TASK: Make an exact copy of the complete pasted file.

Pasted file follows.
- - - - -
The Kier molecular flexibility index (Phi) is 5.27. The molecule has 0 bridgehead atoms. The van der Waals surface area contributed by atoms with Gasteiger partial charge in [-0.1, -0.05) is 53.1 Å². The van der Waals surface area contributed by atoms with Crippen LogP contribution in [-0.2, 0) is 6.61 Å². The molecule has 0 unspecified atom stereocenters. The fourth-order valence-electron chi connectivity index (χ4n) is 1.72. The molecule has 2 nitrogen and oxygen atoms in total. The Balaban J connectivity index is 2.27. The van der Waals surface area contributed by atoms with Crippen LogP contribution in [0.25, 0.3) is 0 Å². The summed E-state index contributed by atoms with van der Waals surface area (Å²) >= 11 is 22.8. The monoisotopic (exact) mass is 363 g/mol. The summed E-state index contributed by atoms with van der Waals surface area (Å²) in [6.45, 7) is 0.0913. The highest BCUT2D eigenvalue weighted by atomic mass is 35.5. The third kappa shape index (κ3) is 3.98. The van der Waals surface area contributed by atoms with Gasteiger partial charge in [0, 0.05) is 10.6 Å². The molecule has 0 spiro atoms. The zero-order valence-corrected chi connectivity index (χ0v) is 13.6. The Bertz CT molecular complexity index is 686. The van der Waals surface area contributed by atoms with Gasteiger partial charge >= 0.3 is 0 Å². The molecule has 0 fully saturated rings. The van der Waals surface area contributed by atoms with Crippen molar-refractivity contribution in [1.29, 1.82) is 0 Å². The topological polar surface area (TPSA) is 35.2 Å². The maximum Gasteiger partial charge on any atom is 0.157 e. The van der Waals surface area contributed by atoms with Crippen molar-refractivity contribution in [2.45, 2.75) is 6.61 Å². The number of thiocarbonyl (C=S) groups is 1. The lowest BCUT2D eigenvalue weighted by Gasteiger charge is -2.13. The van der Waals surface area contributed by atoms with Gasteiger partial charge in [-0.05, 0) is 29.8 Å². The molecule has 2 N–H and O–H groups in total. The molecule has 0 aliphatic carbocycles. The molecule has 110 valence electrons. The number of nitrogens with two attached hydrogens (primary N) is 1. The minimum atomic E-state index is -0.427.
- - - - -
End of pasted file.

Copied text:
The Kier molecular flexibility index (Phi) is 5.27. The molecule has 0 bridgehead atoms. The van der Waals surface area contributed by atoms with Gasteiger partial charge in [-0.1, -0.05) is 53.1 Å². The van der Waals surface area contributed by atoms with Crippen LogP contribution in [-0.2, 0) is 6.61 Å². The molecule has 0 unspecified atom stereocenters. The fourth-order valence-electron chi connectivity index (χ4n) is 1.72. The molecule has 2 nitrogen and oxygen atoms in total. The Balaban J connectivity index is 2.27. The van der Waals surface area contributed by atoms with Crippen LogP contribution in [0.25, 0.3) is 0 Å². The summed E-state index contributed by atoms with van der Waals surface area (Å²) >= 11 is 22.8. The monoisotopic (exact) mass is 363 g/mol. The summed E-state index contributed by atoms with van der Waals surface area (Å²) in [6.45, 7) is 0.0913. The highest BCUT2D eigenvalue weighted by atomic mass is 35.5. The third kappa shape index (κ3) is 3.98. The van der Waals surface area contributed by atoms with Gasteiger partial charge in [0, 0.05) is 10.6 Å². The molecule has 0 spiro atoms. The zero-order valence-corrected chi connectivity index (χ0v) is 13.6. The Bertz CT molecular complexity index is 686. The van der Waals surface area contributed by atoms with Gasteiger partial charge >= 0.3 is 0 Å². The molecule has 0 fully saturated rings. The van der Waals surface area contributed by atoms with Crippen molar-refractivity contribution in [1.29, 1.82) is 0 Å². The topological polar surface area (TPSA) is 35.2 Å². The maximum Gasteiger partial charge on any atom is 0.157 e. The van der Waals surface area contributed by atoms with Crippen molar-refractivity contribution in [2.45, 2.75) is 6.61 Å². The number of thiocarbonyl (C=S) groups is 1. The lowest BCUT2D eigenvalue weighted by Gasteiger charge is -2.13. The van der Waals surface area contributed by atoms with Gasteiger partial charge in [-0.05, 0) is 29.8 Å². The molecule has 2 N–H and O–H groups in total. The molecule has 0 aliphatic carbocycles. The molecule has 110 valence electrons. The number of nitrogens with two attached hydrogens (primary N) is 1. The minimum atomic E-state index is -0.427.